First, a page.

|—||That was an unexpected parenthetical.|
Research is faster and easier, requiring fewer lawyers, and is being outsourced to less expensive locales, including West Virginia and overseas.
Brings this to mind:
Reading Narcopolis. Addiction literature looks different from this side of the bar.
Only the rich can afford surprise and/or meaning. The rich crave meaning. The first thing they ask when faced with eternity, and in fact the last thing, is: excuse me, what does this mean? The poor don’t ask questions, or they don’t ask irrelevant questions. They can’t afford to. All they can afford is laughter and ghosts. Then there are the addicts, the hunger addicts and rage addicts and poverty addicts and power addicts, and the pure addicts who are addicted not to substances but to the oblivion and tenderness that substances engender. An addict, if you don’t mind me saying so, is like a saint. What is a saint but someone who has cut himself off, voluntarily, voluntarily, from the world’s traffic and currency? The saint talks to flowers, a daffodil, say, and he sees the yellow of it. He receives its scent through his eyes. Yes, he thinks, you are my muse, I take heart from your stubbornness, a drop of water, a dab of sunshine, and there you are with your gorgeous blooms. He enjoys flowers but he worships trees. He wants to be the banyan’s slave. He wants to think of time the way a tree does, a decade as nothing more than some slight addition to his girth. He connives with birds, and gets his news form the sound the wind makes in the leaves. When he’s hungry he stands in the forest waiting for the fall of a mango. His ambition is the opposite of ambition. Most of all, like all addicts, he wants to obliterate time. He wants to die, or, at the very least, not to live.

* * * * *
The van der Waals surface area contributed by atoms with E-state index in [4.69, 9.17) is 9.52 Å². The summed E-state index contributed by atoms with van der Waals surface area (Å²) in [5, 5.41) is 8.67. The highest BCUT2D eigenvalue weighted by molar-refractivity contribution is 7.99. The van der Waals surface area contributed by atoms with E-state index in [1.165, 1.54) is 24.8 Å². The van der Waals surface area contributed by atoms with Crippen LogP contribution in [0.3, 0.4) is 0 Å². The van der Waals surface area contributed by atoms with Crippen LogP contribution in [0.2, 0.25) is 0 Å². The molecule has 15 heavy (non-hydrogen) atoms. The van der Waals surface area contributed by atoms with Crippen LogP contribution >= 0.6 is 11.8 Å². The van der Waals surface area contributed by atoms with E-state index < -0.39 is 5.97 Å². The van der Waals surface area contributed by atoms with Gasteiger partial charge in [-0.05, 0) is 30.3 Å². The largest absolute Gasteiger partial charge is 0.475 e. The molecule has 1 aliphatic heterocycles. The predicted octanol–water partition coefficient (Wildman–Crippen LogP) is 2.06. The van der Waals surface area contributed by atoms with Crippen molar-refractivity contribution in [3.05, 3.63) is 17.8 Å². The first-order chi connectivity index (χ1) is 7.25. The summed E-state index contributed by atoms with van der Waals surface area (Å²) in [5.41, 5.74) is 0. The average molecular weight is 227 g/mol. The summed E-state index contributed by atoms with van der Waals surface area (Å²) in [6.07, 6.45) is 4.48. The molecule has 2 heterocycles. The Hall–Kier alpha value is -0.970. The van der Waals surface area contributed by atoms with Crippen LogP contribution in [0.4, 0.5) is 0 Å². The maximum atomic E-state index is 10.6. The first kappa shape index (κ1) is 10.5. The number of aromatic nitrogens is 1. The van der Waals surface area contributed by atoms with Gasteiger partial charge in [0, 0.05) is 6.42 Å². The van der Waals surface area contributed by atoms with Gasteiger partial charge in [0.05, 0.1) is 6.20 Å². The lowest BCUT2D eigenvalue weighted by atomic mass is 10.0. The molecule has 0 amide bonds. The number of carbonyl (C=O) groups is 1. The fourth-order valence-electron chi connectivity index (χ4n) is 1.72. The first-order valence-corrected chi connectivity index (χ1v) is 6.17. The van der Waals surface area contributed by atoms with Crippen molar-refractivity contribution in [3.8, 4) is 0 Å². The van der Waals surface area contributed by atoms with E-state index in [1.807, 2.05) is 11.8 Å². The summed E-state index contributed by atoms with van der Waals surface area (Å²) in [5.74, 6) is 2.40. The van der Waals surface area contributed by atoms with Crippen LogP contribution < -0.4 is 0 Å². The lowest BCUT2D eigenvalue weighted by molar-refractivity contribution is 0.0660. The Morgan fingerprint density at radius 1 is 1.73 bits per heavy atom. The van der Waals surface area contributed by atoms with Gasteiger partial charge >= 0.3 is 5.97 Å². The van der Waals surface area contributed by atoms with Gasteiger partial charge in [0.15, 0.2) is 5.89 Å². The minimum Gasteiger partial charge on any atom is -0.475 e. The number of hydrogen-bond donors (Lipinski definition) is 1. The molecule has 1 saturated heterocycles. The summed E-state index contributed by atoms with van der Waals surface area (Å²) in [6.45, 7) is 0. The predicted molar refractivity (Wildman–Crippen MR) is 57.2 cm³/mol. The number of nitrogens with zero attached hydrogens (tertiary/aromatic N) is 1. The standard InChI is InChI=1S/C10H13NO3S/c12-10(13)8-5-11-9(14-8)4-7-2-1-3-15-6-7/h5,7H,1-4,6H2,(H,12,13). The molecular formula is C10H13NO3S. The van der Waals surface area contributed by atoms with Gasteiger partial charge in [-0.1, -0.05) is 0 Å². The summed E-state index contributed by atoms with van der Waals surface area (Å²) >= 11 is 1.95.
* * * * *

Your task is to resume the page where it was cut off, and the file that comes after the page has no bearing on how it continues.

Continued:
Sherry, variations on a theme.
|—||Haters. I don’t really know anything about Spain, but come by the bar for some baller sherry if you’re curious. It’s really good.|
Our job, we were told at frequent intervals, is about making people happy. An unremarkable and not particularly unique aspect of the business we have chosen, but it’s a useful reminder. Being away from everything for a week probably helps it stick.
There was a panel, “Bringing Service Back”, that was not much more than five people telling everyone for an hour and a half that the key to success is “don’t be a jerk”, and I don’t know what it says about me that this was the most important insight I took away from a five-day conference, but they’re not wrong. It’s not even service, really; that’s a technical skill (promptly refilling your water glass, refolding your napkin before you return from the restroom) which, not unlike making a decent drink, is not particularly difficult to learn and is ultimately tangential to the overall experience.
Hospitality is closer to what we’re really talking about, a sort of formal warmth and stylized intimacy that I imagine is not unlike throwing a large dinner party at Downton Abbey (fewer cravats, though.) It’s easy about 3/4 of the time. That last bit is the trick.
All of which is to say that the half hour we spent in an empty bar at 1 in the afternoon on a Sunday with a bartender who spent most of the time sitting on a stool smoking a cigarette telling us about the weird party she went to that weekend was probably the best time I had the whole trip. So who even knows.
Apparently you can just buy Samoas any time you want?! Did people already know this? My life is now changed.
“Oh crap, we wrote a whole article about working mothers and only talked about rich people, this won’t look good.”
“No it’s cool, we can just awkwardly mention waitresses or whoever 13 paragraphs in, and then never address the issue again.”